China's struggle with rising prices is reverberating around the world. Domestic inflation is the highest in nearly three years. Wages are increasing at a double-digit annual pace. It is no wonder that many are asking whether the era of China as a low-cost producer for the world is at an end.
The thought makes some nervous. Cheap imports from China have helped keep price pressures low in many countries. But higher wages and rising export prices in China may actually benefit its trading partners and would arguably leave the country better off as well. Continued rapid wage increases would help shift more of China's income into the pockets of its workers.
This, in turn, would support the development of a more sustainable, consumption-oriented model of economic growth. The United States and Europe would see their trade deficits with China shrink as Chinese goods became less competitive and as their exports to China picked up, providing a boost to employment.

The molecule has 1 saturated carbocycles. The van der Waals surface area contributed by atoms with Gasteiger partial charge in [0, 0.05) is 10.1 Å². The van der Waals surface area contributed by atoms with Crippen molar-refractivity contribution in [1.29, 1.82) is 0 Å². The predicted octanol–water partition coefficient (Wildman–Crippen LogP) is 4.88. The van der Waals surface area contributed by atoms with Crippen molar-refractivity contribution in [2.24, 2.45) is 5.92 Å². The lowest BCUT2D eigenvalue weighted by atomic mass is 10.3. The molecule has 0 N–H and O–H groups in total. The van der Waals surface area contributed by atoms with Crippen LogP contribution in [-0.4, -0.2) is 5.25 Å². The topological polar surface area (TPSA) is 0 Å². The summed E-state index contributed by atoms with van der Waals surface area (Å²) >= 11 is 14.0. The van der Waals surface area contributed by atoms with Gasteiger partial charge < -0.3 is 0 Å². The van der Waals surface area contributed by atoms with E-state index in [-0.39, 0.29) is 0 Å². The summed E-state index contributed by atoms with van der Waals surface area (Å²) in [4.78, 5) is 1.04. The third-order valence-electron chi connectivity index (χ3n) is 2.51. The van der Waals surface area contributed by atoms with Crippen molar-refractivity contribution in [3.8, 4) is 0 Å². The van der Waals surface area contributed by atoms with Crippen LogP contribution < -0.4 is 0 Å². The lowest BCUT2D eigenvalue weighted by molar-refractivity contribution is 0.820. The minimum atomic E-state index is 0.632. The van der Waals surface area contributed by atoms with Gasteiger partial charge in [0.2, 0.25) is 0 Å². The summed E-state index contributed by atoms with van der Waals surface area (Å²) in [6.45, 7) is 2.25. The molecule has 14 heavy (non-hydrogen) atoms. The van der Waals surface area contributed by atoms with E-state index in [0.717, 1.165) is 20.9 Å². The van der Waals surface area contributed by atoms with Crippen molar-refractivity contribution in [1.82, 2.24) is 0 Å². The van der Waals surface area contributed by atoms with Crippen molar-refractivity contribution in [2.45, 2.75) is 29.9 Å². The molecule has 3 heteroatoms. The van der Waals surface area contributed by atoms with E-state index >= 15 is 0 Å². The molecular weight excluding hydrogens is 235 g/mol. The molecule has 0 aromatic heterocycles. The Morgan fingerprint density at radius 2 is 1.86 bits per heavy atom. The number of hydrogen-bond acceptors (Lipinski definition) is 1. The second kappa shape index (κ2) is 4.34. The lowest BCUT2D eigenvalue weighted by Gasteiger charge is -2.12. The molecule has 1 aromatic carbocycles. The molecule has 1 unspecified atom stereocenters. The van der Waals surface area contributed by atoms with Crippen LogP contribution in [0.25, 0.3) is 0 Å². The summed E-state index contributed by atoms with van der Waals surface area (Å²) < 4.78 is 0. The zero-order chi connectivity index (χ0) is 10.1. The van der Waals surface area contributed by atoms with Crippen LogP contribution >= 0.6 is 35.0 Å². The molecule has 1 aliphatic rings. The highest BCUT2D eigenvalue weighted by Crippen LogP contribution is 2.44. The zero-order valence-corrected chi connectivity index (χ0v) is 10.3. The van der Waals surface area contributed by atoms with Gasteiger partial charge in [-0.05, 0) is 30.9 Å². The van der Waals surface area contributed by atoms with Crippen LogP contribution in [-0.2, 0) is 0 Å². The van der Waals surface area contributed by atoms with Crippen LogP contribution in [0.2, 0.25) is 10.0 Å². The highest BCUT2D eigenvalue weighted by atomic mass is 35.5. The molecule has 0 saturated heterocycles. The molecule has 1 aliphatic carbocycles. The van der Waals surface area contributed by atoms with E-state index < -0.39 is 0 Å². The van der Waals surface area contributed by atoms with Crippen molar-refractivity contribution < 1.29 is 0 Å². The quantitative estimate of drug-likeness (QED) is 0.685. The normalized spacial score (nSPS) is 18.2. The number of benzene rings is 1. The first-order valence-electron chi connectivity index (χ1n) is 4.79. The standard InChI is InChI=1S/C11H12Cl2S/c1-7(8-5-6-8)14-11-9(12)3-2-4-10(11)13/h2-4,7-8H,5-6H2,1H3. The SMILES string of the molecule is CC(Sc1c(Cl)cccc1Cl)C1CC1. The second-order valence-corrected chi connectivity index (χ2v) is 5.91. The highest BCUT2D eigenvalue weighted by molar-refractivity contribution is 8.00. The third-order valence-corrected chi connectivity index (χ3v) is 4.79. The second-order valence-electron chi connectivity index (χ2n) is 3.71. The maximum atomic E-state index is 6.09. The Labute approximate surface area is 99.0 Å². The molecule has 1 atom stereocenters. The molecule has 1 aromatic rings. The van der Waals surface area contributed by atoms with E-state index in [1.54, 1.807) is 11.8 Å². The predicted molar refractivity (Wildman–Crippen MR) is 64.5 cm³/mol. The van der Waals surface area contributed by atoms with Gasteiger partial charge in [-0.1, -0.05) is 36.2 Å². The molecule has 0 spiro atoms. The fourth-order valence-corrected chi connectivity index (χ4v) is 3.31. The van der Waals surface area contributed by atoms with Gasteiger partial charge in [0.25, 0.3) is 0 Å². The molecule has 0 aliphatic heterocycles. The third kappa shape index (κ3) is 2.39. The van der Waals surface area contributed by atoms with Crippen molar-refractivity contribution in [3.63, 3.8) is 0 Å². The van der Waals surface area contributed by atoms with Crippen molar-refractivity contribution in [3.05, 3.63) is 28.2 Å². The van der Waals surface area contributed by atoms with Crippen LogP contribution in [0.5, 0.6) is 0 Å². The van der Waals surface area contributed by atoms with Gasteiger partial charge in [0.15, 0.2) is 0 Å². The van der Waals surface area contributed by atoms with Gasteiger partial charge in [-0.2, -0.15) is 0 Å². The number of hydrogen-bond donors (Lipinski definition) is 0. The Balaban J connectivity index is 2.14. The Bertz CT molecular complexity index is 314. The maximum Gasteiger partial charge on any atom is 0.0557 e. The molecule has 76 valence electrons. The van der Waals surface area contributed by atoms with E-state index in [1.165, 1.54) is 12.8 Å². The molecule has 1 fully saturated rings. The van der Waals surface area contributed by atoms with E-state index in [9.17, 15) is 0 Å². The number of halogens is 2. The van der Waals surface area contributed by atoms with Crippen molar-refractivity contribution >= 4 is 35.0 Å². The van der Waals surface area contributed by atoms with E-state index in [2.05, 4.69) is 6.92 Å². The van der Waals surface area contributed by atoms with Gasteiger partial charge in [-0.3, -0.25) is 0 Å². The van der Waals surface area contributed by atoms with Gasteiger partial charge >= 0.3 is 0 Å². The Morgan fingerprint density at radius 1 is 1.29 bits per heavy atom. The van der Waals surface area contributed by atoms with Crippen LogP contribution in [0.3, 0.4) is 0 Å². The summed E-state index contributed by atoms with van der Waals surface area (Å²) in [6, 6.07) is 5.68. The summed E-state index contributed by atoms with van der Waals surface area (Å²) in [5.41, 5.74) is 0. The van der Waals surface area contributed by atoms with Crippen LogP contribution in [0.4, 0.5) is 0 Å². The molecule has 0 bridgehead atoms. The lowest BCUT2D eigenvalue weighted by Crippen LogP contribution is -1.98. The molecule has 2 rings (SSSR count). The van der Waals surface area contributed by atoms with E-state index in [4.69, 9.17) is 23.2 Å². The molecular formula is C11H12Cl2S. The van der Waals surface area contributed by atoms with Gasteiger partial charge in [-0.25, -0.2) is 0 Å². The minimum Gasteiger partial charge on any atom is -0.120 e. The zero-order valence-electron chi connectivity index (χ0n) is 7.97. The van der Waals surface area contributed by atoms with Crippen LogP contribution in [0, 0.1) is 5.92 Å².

But a close look at recent developments reveals that expectations of such a shift are premature. China's inflation has mainly affected food prices. That matters to Chinese consumers who spend a significant share of their income on food. But food products make up a tiny fraction of what China sells to the rest of the world. Whether or not China is exporting inflation or becoming less competitive depends on what is happening to prices of goods that it exports.
We need to be careful when measuring export price inflation. The usual approach is to track the price of the "average" export. But this can be deeply misleading, particularly for a country like China. Its exports are far more sophisticated today than a few years ago, both because China has become the preferred base for companies assembling goods made from high-tech components produced elsewhere and because Chinese enterprises have increased their own technical abilities. The fact that average prices have risen tells us nothing about what has happened to prices of individual goods.